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New Seat Belt and Crosswalk Laws in New Jersey

New Jersey’s seat belt law has been tightened, something safety advocates have long pushed for. Signed on January 18, 2010 and effective immediately, legislation now requires ALL occupants in passenger vehicles including vans, pickup trucks and SUV’s that are required to be equipped with seat belts to buckle up, regardless of their seating position in a vehicle. A secondary offense, the new law allows police to issue summonses to unbuckled back seat occupants, 18 years of age and older, when the vehicle they are riding in is stopped for another violation.

Crash data show that unbelted rear-seat passengers can become high-speed ‘bullets’ during a crash, impacting other passengers with enough force to kill or seriously injure them. Studies show that the use of safety belts by back seat passengers can reduce the chance of death and serious injury up to 75 percent.

In addition, our current pedestrian law has been changed. Drivers are now required to come to a full stop and remain stopped for pedestrians while in a crosswalk or controlled intersection.  Previously, drivers were required to yield to pedestrians. Violators must pay a fine of $200.00 which will be imposed by the courts.

Poison Prevention Week – March 14 – 20, 2010

In recognition of Poison Prevention Week, March 14-20, the New Jersey Poison Information and Education System (NJPIES) is launching “7 Days and 7 Ways to Safety,” a campaign providing simple daily tips that New Jersey residents can follow in order to ensure a safer home or work environment.

As part of the week’s ongoing activities, the Poison Center will post a “tip of the day” on its Facebook page (www.Facebook.com/NJPIES) for improving home safety. Simple steps such as locking up medications or dangerous substances and avoiding the use of containers commonly used for food storage to store nonfood substances will be highlighted. It addition, the campaign will post a daily case study and a photo of products commonly mistaken for each other that cause confusion.

Children under the age of 6 are at greater risk for unintentional poisoning.  Common mishaps occur with look-alike products. One example is over-the-counter cold medication tablets being confused with candies such as M&Ms and Skittles. Exposures among young children typically account for 50% of all calls received by the New Jersey Poison Center.

“We recommend that medicines, liquids and cleaning agents never be removed from their original packaging,” notes Alicia Gambino, NJPIES director of public education. Her reasoning is twofold:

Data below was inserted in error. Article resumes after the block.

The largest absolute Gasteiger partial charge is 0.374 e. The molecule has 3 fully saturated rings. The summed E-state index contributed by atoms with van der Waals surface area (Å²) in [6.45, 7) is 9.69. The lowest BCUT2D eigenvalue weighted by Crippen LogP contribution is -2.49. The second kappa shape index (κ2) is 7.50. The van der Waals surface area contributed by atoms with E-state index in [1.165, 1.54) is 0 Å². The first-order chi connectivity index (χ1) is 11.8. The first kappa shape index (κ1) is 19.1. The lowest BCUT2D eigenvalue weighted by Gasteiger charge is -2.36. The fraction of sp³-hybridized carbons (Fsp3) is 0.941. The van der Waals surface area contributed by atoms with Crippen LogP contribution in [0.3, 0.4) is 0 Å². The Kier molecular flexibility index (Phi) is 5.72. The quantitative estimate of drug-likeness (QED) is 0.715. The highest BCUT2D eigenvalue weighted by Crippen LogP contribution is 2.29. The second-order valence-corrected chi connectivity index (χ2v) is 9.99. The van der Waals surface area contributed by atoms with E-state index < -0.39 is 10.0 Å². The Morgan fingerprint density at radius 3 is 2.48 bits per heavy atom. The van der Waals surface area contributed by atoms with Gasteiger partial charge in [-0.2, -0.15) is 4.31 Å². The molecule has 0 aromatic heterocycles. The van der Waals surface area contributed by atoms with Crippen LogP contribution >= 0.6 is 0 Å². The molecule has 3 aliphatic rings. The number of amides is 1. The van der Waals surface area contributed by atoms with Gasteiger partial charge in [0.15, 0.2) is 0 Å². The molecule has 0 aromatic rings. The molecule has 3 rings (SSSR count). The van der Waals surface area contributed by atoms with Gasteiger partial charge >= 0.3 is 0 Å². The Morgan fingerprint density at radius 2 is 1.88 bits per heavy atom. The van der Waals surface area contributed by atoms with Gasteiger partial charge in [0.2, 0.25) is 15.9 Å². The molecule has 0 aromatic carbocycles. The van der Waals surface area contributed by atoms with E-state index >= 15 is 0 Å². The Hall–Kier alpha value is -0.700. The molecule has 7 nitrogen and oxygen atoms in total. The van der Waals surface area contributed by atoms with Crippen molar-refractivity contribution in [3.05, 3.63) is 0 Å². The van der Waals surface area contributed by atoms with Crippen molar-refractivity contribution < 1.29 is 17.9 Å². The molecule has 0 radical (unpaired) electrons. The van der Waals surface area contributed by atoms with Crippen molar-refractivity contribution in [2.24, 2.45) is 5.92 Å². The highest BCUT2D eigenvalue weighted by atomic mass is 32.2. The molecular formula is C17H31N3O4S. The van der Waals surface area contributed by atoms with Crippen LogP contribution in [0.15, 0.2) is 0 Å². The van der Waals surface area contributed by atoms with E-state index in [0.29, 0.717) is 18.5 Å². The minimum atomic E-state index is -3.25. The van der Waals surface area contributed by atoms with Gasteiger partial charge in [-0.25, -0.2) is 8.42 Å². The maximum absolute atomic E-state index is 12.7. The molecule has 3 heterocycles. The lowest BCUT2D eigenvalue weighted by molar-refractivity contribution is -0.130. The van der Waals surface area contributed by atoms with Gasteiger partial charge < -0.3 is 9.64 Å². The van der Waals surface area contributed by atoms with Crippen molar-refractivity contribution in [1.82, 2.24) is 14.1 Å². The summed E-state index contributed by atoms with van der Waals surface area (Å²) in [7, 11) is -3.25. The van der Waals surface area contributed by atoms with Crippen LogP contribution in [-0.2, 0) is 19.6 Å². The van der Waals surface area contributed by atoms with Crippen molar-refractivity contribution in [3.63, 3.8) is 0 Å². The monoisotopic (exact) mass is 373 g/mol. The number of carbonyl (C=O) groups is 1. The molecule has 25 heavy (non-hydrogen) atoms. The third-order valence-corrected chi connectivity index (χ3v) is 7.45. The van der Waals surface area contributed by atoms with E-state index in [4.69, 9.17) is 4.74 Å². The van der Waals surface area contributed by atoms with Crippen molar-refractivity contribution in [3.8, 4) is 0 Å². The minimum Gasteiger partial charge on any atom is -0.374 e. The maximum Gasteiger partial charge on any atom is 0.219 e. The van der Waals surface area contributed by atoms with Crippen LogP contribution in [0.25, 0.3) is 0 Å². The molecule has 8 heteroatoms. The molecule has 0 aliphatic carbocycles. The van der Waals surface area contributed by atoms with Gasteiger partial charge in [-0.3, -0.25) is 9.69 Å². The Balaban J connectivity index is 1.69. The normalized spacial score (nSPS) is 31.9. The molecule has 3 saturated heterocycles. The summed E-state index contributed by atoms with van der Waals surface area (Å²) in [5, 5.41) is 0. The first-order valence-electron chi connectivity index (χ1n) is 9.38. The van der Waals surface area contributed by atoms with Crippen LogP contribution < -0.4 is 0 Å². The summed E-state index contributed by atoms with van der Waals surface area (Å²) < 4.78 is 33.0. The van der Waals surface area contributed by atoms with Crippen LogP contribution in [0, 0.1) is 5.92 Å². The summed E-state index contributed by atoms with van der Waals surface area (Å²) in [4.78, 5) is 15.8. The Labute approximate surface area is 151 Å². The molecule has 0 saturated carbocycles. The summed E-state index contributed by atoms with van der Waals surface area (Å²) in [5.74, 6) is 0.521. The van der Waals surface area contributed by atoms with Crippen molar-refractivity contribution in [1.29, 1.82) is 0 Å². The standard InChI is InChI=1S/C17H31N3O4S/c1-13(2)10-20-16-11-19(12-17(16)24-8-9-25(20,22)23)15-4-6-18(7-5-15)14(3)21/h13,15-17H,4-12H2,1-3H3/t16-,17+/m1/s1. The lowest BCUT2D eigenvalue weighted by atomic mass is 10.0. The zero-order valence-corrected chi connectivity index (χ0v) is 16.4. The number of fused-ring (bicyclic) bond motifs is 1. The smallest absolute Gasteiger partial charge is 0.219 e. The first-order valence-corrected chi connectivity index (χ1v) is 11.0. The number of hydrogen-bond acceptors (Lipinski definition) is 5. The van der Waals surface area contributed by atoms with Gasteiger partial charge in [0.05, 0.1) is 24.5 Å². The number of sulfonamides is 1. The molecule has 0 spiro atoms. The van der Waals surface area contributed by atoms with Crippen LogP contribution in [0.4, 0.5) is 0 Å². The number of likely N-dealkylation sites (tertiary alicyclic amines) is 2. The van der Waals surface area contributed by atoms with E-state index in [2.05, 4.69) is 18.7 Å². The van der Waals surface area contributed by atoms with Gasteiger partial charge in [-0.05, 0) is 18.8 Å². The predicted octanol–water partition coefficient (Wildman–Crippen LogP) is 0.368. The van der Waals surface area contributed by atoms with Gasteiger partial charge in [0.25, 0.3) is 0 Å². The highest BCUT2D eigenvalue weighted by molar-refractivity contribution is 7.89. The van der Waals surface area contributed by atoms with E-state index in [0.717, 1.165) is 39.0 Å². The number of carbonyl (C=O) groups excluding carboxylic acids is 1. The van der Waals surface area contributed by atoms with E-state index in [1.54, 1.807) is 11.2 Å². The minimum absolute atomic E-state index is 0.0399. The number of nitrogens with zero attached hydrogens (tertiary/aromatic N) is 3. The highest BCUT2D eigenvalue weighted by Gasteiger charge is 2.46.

1. Original packages contain all the ingredient information that allows a poison specialist to better access the protocol needed should someone accidentally come into contact with a toxic agent.
  2. Look-alike products such as tiki oil and apple juice or Ex-lax and chocolate are less likely to be mistaken when they remain in their original packaging.

“We are using Poison Prevention Week and the entire month of March to highlight our 24/7 accessibility to the public,” states NJPIES’ Dr. Marcus. “There are no silly questions, and trained staff is always available to answer a question, quell a fear, provide advice, or intervene to get emergency services on site and prepped to provide the needed protocol in the fastest response time.” He adds, “When in doubt, don’t hesitate to call 1-800-222-1222.”

Get Ahead in the Game – Prevent Concussions: Former Philadelphia Flyer Primeau Shares Concussion Experience

Safe Kids Atlantic/Cape May together with Atlanticare Health Services hosted a sports injury prevention clinic, Get Ahead in the Game – Prevent Concussions, for coaches, athletic trainers, parents and children recently to focus on injury risks associated with ice hockey and lacrosse. 

Former Philadelphia Flyer Keith Primeau discussed a player’s perspective of safety and importance of using correctly fitted, appropriate helmets to prevent concussions in sports.  Primeau retired in 2006 after suffering the most severe concussion in a series of head injuries, ending his 14 year NHL career.

Coaches, athletic trainers, nurses and parents listen intently as Keith Primeau speaks about his experience with multiple concussions, which eventually ended his career with the Philadelphia Flyers.

Given that more than 30 million children nationally participate in sports each year, and over 3.5 million receive medical treatment due to sports injuries, Safe Kids New Jersey believes that youth sports safety is a challenge worth facing.  Watch for more to come from Safe Kids in the upcoming months on sports injury prevention.

At the event, David Cane from Cascade (a manufacturer of sports helmets) demonstrated proper helmet fit for lacrosse and ice hockey: